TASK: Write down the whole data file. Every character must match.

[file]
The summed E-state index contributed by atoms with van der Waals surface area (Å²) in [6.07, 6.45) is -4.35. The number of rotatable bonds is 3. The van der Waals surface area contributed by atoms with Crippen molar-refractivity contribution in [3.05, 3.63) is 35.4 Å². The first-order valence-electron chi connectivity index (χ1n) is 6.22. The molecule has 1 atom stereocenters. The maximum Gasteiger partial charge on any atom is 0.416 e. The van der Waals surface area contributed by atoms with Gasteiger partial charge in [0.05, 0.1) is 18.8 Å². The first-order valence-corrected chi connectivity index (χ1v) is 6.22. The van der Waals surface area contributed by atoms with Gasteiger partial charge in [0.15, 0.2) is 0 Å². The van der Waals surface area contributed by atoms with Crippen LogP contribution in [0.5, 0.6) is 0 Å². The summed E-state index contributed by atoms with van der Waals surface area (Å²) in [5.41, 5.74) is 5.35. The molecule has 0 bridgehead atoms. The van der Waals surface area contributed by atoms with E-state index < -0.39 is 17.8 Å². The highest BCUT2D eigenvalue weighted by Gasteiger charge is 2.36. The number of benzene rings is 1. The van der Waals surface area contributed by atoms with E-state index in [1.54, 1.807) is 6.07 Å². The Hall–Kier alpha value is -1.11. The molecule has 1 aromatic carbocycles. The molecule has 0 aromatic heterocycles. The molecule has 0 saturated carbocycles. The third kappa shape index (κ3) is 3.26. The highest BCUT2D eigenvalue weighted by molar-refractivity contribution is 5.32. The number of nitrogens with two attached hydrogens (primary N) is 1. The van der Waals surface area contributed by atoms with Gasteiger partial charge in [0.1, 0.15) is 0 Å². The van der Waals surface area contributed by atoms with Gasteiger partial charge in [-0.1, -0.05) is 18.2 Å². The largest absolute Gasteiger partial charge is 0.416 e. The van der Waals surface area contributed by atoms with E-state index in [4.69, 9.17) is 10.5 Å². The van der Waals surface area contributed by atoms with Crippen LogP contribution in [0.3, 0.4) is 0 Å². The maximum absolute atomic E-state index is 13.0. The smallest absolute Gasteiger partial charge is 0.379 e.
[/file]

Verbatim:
The summed E-state index contributed by atoms with van der Waals surface area (Å²) in [6.07, 6.45) is -4.35. The number of rotatable bonds is 3. The van der Waals surface area contributed by atoms with Crippen molar-refractivity contribution in [3.05, 3.63) is 35.4 Å². The first-order valence-electron chi connectivity index (χ1n) is 6.22. The molecule has 1 atom stereocenters. The maximum Gasteiger partial charge on any atom is 0.416 e. The van der Waals surface area contributed by atoms with Gasteiger partial charge in [0.05, 0.1) is 18.8 Å². The first-order valence-corrected chi connectivity index (χ1v) is 6.22. The van der Waals surface area contributed by atoms with Gasteiger partial charge in [0.15, 0.2) is 0 Å². The van der Waals surface area contributed by atoms with Crippen LogP contribution in [0.5, 0.6) is 0 Å². The summed E-state index contributed by atoms with van der Waals surface area (Å²) in [5.41, 5.74) is 5.35. The molecule has 0 bridgehead atoms. The van der Waals surface area contributed by atoms with E-state index < -0.39 is 17.8 Å². The highest BCUT2D eigenvalue weighted by Gasteiger charge is 2.36. The number of benzene rings is 1. The van der Waals surface area contributed by atoms with E-state index in [1.54, 1.807) is 6.07 Å². The Hall–Kier alpha value is -1.11. The molecule has 1 aromatic carbocycles. The molecule has 0 aromatic heterocycles. The molecule has 0 saturated carbocycles. The third kappa shape index (κ3) is 3.26. The highest BCUT2D eigenvalue weighted by molar-refractivity contribution is 5.32. The number of nitrogens with two attached hydrogens (primary N) is 1. The van der Waals surface area contributed by atoms with Gasteiger partial charge in [0.1, 0.15) is 0 Å². The van der Waals surface area contributed by atoms with Gasteiger partial charge in [-0.1, -0.05) is 18.2 Å². The largest absolute Gasteiger partial charge is 0.416 e. The van der Waals surface area contributed by atoms with E-state index in [4.69, 9.17) is 10.5 Å². The van der Waals surface area contributed by atoms with Crippen LogP contribution in [0.3, 0.4) is 0 Å². The maximum absolute atomic E-state index is 13.0. The smallest absolute Gasteiger partial charge is 0.379 e.